HRC 4 rated garments have an arc rating equal or greater than 40 cal/cm². These high ratings are achieved with a layered FR system. Download our FR Layering Fact Sheet to learn the do’s and don’ts of layering for FR.

Inherently Flame Resistant
Inherently flame resistant fabrics are engineered to be flame-resistant at the fiber level, and do not require any additional finishing.

NFPA®
The National Fire Protection Association is an agency whose task it is to promote and improve fire protection and prevention. They publish National Fire Codes.

NFPA® 2112
Refers to NFPA’s “Standard on Flame Resistant Garments for Protection of Industrial Personnel Against Flash Fire.” NFPA® 2112 is the “go-to” industry consensus standard that addresses flash fire. It defines the testing methods and performance requirements for flame-resistant fabrics for this hazard.

NFPA® 70E
The “Standard for Electrical Safety in the Workplace,” NFPA® 70E is meant to protect those working around potential arc flash hazards. Note that NFPA® 70E applies only to general industry electrical safety, not to electric utility workers.

OSHA

Founded by the Occupational Safety & Health Act of 1970, The Occupational Safety and Health Administration’s (OSHA) mission is to “assure safe and healthful working conditions for working men and women by setting and enforcing standards and by providing training, outreach, education and assistance.” Their general duty clause ensures a safe workplace for all employees and is the basis for all industry consensus standards. OSHA determines regulations and standards related to personal protective equipment.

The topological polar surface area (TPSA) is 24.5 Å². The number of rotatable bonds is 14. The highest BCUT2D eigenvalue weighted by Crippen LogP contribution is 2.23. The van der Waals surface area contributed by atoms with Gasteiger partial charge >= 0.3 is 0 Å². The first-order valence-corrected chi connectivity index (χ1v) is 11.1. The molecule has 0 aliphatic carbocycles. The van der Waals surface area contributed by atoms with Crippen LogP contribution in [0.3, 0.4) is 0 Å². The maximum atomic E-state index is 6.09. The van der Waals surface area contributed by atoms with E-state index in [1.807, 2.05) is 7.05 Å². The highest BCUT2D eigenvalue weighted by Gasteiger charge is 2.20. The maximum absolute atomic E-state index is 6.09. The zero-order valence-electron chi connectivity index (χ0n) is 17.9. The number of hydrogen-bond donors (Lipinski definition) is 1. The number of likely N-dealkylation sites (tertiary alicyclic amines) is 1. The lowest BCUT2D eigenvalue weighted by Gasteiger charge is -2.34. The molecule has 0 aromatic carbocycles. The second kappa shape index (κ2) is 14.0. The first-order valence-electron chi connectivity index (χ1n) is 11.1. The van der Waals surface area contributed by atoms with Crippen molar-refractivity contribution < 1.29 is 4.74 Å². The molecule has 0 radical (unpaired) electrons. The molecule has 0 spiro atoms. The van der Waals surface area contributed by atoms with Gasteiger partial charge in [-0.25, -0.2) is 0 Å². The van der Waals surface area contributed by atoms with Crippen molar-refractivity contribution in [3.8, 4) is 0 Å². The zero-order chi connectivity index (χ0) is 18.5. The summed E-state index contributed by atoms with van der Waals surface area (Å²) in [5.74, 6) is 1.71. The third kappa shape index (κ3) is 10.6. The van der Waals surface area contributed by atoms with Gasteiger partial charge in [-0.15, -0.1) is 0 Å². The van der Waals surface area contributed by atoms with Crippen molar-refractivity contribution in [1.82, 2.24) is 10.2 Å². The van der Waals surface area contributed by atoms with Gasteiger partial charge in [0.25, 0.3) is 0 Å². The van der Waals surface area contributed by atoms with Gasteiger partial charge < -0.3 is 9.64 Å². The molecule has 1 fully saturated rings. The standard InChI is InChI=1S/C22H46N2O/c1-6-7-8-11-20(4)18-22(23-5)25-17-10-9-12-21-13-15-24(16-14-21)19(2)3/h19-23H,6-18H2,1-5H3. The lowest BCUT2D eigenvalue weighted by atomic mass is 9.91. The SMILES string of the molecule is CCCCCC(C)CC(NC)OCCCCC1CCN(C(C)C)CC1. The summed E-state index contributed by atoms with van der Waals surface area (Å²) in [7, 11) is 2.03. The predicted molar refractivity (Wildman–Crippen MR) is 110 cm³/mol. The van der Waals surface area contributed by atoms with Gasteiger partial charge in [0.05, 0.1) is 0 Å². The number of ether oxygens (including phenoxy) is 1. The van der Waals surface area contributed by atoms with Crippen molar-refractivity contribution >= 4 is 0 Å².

OSHA 1910.269

The regulation states that power utilities make reasonable estimates of the incident heat energy to which their employee would be exposed, and that employees exposed to hazards from electric arcs wear AR clothing and other protective equipment with an arc rating greater than or equal to the estimated heat energy.

ANSI

Founded in 1918, The American National Standards Institute coordinates and develops voluntary standards for products, services, and systems. The organization’s goals include performance consistency and product safety. It is the U.S. member body to ISO and IEC.

PPE (Personal Protective Equipment)

Personal protective equipment is specialized safety gear worn by an employee for protection against a hazard. Flame resistant/arc rated garments are a form of personal protective clothing worn against thermal hazards.

Moisture Wicking

Moisture wicking fabrics pull moisture (sweat) away from the body and dry quickly, keeping the wearer cooler, dryer, and more comfortable. Bulwark iQ Series® FR Comfort Knits and Wovens are among the best moisture wicking FR garments available.

Breathability

Breathability refers to how well a fabric allows air to be transmitted through the material. The more air that passes through, the cooler the wearer stays. Bulwark iQ Series® Endurance Collection is the first of its kind to offer high level FR protection in a material that is extremely breathable and durable.